There’s been plenty of stories in which artificial life helps humanity, and plenty in which it hurts us. But in his offbeat sci-fi novel Bug (paperback, Kindle), writer Giacomo Sartori presents an A.I. that’s not very helpful, but not out to get us, either. In the following email interview, which was translated from the Italian by Ghjulia Romiti, Sartori discusses what inspired and influenced this rather interesting story.
I always like to start with an overview of a novel’s plot. So, what is Bug about, and when and where is it set?
Bug is the story of a ten-year-old boy growing up in a disorderly family caught between artificial intelligence — his father and his brilliant thirteen-year-old brother — and nature — his mother who is a beekeeper and his grandfather who is an ematologist, both very critical of the pesticides used by industrial agriculture. The mother is in a coma after an accident, and the protagonist, who is deaf and has difficulties expressing himself, suffers greatly from her absence. Then his brother manages to create an artificial being that doesn’t have a body, who becomes a character of the novel, and a reckless and not very reliable friend of the little boy.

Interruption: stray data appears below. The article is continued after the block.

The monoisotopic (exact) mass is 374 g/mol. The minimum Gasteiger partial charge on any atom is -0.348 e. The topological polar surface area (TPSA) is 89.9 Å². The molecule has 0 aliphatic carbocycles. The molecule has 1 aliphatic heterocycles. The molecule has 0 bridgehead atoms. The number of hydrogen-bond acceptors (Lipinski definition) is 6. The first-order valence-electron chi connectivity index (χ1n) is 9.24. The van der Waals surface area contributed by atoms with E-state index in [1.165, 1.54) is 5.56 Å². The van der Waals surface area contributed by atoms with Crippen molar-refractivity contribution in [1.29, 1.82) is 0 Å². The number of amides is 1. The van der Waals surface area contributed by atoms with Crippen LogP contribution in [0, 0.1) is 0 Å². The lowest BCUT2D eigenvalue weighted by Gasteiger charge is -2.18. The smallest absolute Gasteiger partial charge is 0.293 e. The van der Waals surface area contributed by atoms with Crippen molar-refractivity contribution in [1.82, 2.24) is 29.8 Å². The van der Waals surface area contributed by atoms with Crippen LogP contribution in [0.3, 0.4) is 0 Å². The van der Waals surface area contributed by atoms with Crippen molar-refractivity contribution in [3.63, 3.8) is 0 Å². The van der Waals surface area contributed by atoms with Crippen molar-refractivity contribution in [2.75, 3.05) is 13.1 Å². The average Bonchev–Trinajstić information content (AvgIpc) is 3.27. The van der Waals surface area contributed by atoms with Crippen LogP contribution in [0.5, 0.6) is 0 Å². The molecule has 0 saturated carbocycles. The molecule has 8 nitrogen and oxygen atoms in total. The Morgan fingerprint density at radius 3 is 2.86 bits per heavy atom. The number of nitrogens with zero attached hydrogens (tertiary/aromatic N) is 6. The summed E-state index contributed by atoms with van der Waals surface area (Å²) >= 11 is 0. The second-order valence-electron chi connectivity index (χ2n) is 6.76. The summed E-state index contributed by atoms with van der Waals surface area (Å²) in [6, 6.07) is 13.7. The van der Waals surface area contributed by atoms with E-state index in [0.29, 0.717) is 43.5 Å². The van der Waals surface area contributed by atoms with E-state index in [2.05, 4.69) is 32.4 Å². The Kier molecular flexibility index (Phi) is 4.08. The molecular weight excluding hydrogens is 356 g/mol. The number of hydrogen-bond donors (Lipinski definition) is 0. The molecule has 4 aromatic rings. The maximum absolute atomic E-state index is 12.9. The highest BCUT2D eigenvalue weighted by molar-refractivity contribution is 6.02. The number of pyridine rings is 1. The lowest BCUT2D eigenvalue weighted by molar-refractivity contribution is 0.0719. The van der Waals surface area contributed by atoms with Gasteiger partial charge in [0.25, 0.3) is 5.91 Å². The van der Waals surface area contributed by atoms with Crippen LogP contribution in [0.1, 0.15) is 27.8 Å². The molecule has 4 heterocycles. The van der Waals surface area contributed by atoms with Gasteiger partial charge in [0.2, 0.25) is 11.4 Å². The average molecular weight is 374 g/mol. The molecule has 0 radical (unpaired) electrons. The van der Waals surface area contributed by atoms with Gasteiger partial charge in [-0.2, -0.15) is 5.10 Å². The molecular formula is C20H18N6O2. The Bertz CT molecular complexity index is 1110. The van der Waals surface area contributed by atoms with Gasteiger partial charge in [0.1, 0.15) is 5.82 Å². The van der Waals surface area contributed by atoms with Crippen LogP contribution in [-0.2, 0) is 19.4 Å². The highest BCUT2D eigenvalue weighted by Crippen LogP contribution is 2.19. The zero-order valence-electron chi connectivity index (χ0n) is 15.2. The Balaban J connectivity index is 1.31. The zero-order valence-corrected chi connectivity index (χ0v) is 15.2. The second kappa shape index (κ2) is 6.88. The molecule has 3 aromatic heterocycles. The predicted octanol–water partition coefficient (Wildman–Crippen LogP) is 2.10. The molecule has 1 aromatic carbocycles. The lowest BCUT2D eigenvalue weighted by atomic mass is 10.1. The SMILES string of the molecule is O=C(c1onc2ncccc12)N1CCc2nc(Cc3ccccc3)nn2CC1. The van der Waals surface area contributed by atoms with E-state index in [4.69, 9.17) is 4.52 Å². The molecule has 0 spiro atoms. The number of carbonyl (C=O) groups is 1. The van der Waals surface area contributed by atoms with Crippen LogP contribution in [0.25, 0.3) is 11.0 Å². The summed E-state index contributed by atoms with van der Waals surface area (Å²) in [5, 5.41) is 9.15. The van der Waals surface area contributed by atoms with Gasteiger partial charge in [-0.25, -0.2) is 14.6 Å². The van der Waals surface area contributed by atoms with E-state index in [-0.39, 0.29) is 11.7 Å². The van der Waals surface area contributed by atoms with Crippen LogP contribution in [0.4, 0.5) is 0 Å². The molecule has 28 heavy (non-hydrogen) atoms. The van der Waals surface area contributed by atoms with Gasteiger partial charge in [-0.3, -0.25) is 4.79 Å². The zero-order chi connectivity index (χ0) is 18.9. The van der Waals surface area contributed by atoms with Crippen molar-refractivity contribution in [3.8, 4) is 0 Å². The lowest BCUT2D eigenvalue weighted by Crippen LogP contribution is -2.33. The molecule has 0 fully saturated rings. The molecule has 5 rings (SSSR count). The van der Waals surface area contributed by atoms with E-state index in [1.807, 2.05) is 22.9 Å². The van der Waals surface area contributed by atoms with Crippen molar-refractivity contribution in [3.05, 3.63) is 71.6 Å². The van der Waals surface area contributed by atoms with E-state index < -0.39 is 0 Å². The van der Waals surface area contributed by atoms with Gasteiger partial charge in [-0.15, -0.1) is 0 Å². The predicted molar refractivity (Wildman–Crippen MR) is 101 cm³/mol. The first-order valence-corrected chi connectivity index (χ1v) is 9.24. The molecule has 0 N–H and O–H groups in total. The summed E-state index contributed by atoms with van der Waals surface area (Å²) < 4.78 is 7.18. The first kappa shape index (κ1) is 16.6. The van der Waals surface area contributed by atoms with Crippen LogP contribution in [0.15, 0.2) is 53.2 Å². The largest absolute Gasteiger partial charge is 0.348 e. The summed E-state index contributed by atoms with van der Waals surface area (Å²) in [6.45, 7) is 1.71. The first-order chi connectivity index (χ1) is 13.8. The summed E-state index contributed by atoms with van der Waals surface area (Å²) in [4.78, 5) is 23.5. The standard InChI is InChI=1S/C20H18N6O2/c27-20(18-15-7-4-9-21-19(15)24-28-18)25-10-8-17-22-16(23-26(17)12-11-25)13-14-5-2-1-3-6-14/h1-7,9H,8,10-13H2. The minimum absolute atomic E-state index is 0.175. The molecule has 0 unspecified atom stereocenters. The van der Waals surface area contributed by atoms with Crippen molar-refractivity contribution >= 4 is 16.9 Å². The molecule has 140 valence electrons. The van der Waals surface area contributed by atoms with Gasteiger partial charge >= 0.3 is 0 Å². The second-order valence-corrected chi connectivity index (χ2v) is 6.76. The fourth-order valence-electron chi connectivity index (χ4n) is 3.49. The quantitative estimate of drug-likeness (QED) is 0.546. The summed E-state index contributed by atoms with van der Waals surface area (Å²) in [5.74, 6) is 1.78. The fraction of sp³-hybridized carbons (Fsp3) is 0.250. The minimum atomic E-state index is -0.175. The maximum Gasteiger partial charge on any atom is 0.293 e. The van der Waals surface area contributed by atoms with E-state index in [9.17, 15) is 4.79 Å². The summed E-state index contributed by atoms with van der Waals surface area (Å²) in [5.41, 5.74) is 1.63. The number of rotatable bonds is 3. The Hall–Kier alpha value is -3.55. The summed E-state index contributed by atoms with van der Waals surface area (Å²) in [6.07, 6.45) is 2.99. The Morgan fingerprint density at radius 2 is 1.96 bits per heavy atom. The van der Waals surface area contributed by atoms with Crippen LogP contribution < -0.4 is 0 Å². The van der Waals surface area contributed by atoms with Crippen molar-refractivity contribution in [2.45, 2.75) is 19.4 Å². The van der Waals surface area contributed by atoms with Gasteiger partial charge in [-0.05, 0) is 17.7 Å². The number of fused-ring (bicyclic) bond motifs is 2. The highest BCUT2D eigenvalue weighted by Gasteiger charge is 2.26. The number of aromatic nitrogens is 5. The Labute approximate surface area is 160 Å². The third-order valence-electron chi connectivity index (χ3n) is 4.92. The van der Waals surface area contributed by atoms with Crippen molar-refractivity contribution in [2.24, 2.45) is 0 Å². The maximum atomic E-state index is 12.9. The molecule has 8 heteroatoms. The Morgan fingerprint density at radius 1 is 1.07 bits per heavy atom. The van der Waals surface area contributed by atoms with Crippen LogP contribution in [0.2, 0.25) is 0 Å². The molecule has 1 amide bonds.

Where did you get the idea for Bug?
Writing a novel around a virtual being was an old idea of mine which I started working on about fifteen years ago after abandoning it. In the meantime, artificial intelligence has exploded and penetrated into our lives in the way we now know, this is what prompted me to resume that old project. At that point, however, my digital creature was much more topical and not too far from reality.
Is there a reason you made the narrator deaf as opposed to blind?
The narrator is deaf and only had a late access to sign language, which as we know, is a language in itself, not just a simple translation of the spoken one. And now, he is trying to learn the language of words with the help of a speech therapist, who is one of the characters in the novel. The fact that he doesn’t handle it well gives him a perspective that we do not possess, a way of seeing the spoken language that is different from ours. In particular, he makes a lot of comparisons and many puns, or he takes metaphors literally, revealing what we do not grasp anymore by habit, all that is unspoken and contradictory. And indeed, the theme of language is central in this novel, as it was in I Am God, my previous novel, and in both, characters make many explicit reflections on it. But in reality, all my novels and short stories have to do with the difficulty that every human being has not only in communicating with others, but also in understanding the world and themselves, using precisely the only tool they have at their disposal, their own language. So, the fact that the protagonist is deaf is not anecdotal but a central idea of the story. The blind, even if they cannot see, have no difficulty with language.